Wednesday, May 24, 2006

The Real Issue of Defacto Parenting - Not Just About Step Persons

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Are Stepparents Real Parents?

A Supreme Court decision involving lesbian parents could affect millions more American families

By: Po Bronson

Posted Wednesday, May. 17, 2006

This week the Supreme Court let stand a ruling that ultimately could affect as many as one-third of all Americans — anyone in a stepfamily. But you'll probably never realize it from any news reports on the ruling.

The case comes out of Washington State. Sue Carvin and Page Britain were lesbians living together since 1989. Their baby, L., was born in 1995, using an at-home artificial insemination kit and some sperm donated from their gay friend. Page Britain carried L. and gave birth, but Sue Carvin became the stay-at-home mom while Page worked to support the family. Their child called Sue "Mama" and Page "Mommy."

For several years they were a model of lesbian co-parenting. But Page grew upset that Sue didn't earn much money, and Sue was hurt that Page didn't recognize the value of her sacrifice. They split up when L. was seven years old. Ever since, they've been fighting for custody in the courts. Or sort of. Because the courts couldn't agree on whether Sue Carvin even had the right to fight for custody. She nurtured the child, but she wasn't the biological mother. So what was she, in the eyes of the law?

Washington State decided that Sue Carvin has the right to argue she's a "de facto" parent. This new classification can apply to any non-biological parental figure — and it specifically mentions stepparents. So while the case appears on first glance to be about gay-and-lesbian rights, it may have a far broader impact.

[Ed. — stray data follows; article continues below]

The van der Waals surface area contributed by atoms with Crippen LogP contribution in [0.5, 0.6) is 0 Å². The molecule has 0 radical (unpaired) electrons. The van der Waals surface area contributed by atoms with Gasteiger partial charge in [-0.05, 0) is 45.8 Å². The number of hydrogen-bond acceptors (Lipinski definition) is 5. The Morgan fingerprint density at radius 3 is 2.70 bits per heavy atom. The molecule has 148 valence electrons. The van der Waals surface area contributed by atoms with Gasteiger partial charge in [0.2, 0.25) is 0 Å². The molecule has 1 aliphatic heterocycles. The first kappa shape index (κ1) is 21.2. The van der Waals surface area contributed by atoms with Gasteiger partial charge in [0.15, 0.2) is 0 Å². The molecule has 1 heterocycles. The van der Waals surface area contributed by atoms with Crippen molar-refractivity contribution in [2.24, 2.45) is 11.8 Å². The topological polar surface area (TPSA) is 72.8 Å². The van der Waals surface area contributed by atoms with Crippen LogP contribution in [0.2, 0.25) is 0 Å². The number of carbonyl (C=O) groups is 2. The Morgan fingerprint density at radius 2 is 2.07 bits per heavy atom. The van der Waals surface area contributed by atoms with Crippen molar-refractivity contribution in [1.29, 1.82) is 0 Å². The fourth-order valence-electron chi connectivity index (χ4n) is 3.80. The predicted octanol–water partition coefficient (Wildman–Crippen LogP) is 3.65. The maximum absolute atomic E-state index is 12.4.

In the last few years, state family courts have tried to accommodate the stepparents and stepchildren who appear before them, without granting so much that it subtracts rights from a biological parent. In Colorado a stepparent can now sign the form that allows a minor to apply for a driver's license. And in Oregon, a stepparent can petition the courts for visitation of former stepchildren, if that marriage has ended. In Arkansas, it's even theoretically possible now for a stepparent to win custody over a biological parent. But in each state it's a different story, and many states are still in denial.

So a stepmother can take a month off work to care for her sick stepson, thanks to the federal law on Family Leave. But if she has to take her stepson to the emergency room, state law might prevent her from authorizing medical treatment. And if her son ends up dying due to hospital negligence, she can't sue.

The legal field is sitting on a huge time bomb. One-third of Americans are just one unfortunate circumstance away from ending up in court demanding their rights — where they will be told that those relationships aren't real, and don't count.